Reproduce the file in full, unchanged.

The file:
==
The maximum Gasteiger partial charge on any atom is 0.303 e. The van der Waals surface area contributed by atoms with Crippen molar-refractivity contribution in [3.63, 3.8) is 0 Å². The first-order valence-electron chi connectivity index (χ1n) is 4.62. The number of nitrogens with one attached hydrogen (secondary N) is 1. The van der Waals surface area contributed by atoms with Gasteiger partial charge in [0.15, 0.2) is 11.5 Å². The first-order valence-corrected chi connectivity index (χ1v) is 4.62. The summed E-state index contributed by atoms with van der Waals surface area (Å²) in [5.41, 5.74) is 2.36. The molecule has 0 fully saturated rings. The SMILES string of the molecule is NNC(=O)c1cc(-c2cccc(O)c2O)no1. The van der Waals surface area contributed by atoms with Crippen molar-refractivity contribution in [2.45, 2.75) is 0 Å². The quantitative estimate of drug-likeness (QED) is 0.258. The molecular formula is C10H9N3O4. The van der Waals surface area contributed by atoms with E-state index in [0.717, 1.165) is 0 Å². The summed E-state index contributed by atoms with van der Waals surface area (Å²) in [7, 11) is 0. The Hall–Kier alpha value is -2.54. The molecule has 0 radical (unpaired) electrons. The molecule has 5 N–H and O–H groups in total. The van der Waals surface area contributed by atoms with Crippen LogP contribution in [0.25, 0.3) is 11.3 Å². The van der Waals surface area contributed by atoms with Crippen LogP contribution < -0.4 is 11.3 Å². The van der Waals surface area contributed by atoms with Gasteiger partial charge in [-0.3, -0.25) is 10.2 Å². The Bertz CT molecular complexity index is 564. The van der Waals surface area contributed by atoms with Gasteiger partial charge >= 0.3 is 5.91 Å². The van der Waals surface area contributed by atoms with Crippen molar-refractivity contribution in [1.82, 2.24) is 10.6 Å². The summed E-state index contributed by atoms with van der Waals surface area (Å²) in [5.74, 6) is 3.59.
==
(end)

The maximum Gasteiger partial charge on any atom is 0.303 e. The van der Waals surface area contributed by atoms with Crippen molar-refractivity contribution in [3.63, 3.8) is 0 Å². The first-order valence-electron chi connectivity index (χ1n) is 4.62. The number of nitrogens with one attached hydrogen (secondary N) is 1. The van der Waals surface area contributed by atoms with Gasteiger partial charge in [0.15, 0.2) is 11.5 Å². The first-order valence-corrected chi connectivity index (χ1v) is 4.62. The summed E-state index contributed by atoms with van der Waals surface area (Å²) in [5.41, 5.74) is 2.36. The molecule has 0 fully saturated rings. The SMILES string of the molecule is NNC(=O)c1cc(-c2cccc(O)c2O)no1. The van der Waals surface area contributed by atoms with Crippen molar-refractivity contribution in [2.45, 2.75) is 0 Å². The quantitative estimate of drug-likeness (QED) is 0.258. The molecular formula is C10H9N3O4. The van der Waals surface area contributed by atoms with E-state index in [0.717, 1.165) is 0 Å². The summed E-state index contributed by atoms with van der Waals surface area (Å²) in [7, 11) is 0. The Hall–Kier alpha value is -2.54. The molecule has 0 radical (unpaired) electrons. The molecule has 5 N–H and O–H groups in total. The van der Waals surface area contributed by atoms with Crippen LogP contribution in [0.25, 0.3) is 11.3 Å². The van der Waals surface area contributed by atoms with Crippen LogP contribution < -0.4 is 11.3 Å². The van der Waals surface area contributed by atoms with Gasteiger partial charge in [-0.3, -0.25) is 10.2 Å². The Bertz CT molecular complexity index is 564. The van der Waals surface area contributed by atoms with Gasteiger partial charge >= 0.3 is 5.91 Å². The van der Waals surface area contributed by atoms with Crippen molar-refractivity contribution in [1.82, 2.24) is 10.6 Å². The summed E-state index contributed by atoms with van der Waals surface area (Å²) in [5.74, 6) is 3.59.